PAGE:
Letters Show Hemingway as 'Besotted Lover'

'Papa' not such a tough guy in letters released by Cuba, donated to JFK Library.

Nov. 4, 2009— -- "My Dearest Pickle" is the way Ernest Hemingway, famous tough guy, man's man, literary icon of the 20th century and, apparently, hopeless romantic, addressed letters to his beloved Mary Welsh, who would become his fourth wife.

"I want to serve you well and true the way some very dull people want to serve their country and even sadder people want to serve their God. But sometimes are very happy at it," he wrote to her. "You're a very small god with a face that breaks my heart."

This letter is among thousands of captivating and -- at times -- shocking letters recently released by the Cuban government and donated to the Hemingway Collection at the John F. Kennedy Presidential Library in Boston.

The collection spans Hemingway's 20 years in Cuba, when he lived north of Havana in a home named Finca Vigia, and had been largely unavailable to scholars and Hemingway fans, until now.

These papers are the "missing piece of the puzzle" said Sandra Spanier, a professor at Penn State University and editor of the Hemingway Letters Project. "No biographer had access to Cuba. And yet it was so important to Hemingway ... he loved Cuba. He gave his Nobel Prize to the Cuban people. And over there the Cuban people claim him as their own."

Hemingway, winner of the Nobel Prize for Literature in 1954 and author of classics like "The Old Man and the Sea" and "For Whom the Bell Tolls," remains beloved the world over almost 50 years after this death.

Hemingway's Letters From Cuban Collection Show Writer's Softer Side

"Papa," as he was affectionately known, is remembered as much for his oversized personality -- as for his prose. The public side of Hemingway -- the deep sea fisherman, big game hunter and big-time drinker -- is already well-known.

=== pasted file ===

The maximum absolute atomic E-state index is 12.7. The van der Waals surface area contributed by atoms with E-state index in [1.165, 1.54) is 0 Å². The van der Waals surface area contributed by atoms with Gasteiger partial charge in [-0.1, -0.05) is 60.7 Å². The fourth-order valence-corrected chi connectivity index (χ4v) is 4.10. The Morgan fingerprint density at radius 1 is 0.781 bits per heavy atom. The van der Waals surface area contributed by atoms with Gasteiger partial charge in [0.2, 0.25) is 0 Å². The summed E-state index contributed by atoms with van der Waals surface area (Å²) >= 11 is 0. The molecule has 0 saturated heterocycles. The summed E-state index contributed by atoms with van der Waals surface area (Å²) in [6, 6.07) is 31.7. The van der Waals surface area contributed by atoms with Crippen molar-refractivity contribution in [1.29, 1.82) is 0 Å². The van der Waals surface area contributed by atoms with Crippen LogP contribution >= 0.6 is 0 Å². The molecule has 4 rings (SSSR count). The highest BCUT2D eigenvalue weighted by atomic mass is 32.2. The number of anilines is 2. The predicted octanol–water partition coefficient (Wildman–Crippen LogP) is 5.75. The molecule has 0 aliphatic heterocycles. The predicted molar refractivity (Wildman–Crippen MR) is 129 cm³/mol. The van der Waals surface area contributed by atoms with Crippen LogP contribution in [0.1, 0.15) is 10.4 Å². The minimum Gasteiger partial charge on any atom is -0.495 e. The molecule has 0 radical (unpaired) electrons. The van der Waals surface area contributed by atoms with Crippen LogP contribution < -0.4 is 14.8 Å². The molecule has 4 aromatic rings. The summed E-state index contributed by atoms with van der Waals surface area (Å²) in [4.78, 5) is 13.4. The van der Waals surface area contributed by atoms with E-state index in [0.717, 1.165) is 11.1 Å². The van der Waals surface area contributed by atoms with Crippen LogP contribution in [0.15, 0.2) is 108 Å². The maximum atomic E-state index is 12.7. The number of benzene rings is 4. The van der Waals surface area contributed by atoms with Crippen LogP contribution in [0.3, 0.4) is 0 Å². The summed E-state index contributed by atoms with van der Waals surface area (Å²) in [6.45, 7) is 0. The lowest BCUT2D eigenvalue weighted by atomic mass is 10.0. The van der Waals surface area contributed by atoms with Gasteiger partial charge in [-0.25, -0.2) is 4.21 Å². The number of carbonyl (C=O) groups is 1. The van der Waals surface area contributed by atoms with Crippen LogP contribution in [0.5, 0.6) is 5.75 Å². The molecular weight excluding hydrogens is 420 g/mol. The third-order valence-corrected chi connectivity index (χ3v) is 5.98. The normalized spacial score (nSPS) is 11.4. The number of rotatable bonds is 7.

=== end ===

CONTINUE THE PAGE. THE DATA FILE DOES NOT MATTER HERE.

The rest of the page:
But these recently revealed love letters depict a little known softer side to Hemingway, one in which he is by turns affectionate, tender, vulnerable and romantic.

On Nov. 8, 1944 he wrote: "Mary, my dearest beloved I love you so and there is nothing much I can add. I write in this stupid, moral probably trashy way because one of the loveliest adventures we have had is the one of trying to understand each other. Dearest Pickle I want so to make a good life with you..." and "I love you very close my dearest heart. Your Only"

At the time, Hemingway's marriage to his third wife, Martha Gellhorn, was disintegrating. Hemingway had traveled to Europe to work as a war correspondent and he had just met and begun a relationship with Mary Welsh, a writer for Time. After the war he married Welsh and returned to Cuba.

"We don't often think of Hemingway as a besotted lover," Spanier said. "But he certainly expressed a need for companionship and love. He enjoyed the company of women and not just in the way you might think."

On Nov. 16, 1944, Hemingway wrote again to Mary "We had quite a morning (can you marry a man who writes "we had quite a morning) but I'll write it well for you sometime." Of course, Hemingway being Hemingway he continued "Anyway slapped the old wh-re on the ass a couple of times… then, after, went into the woods with Buck."

Buck in this case is Gen. Buck Lanham. Hemingway followed Lanham and several different infantry divisions through some of the bloodiest battles of World War II.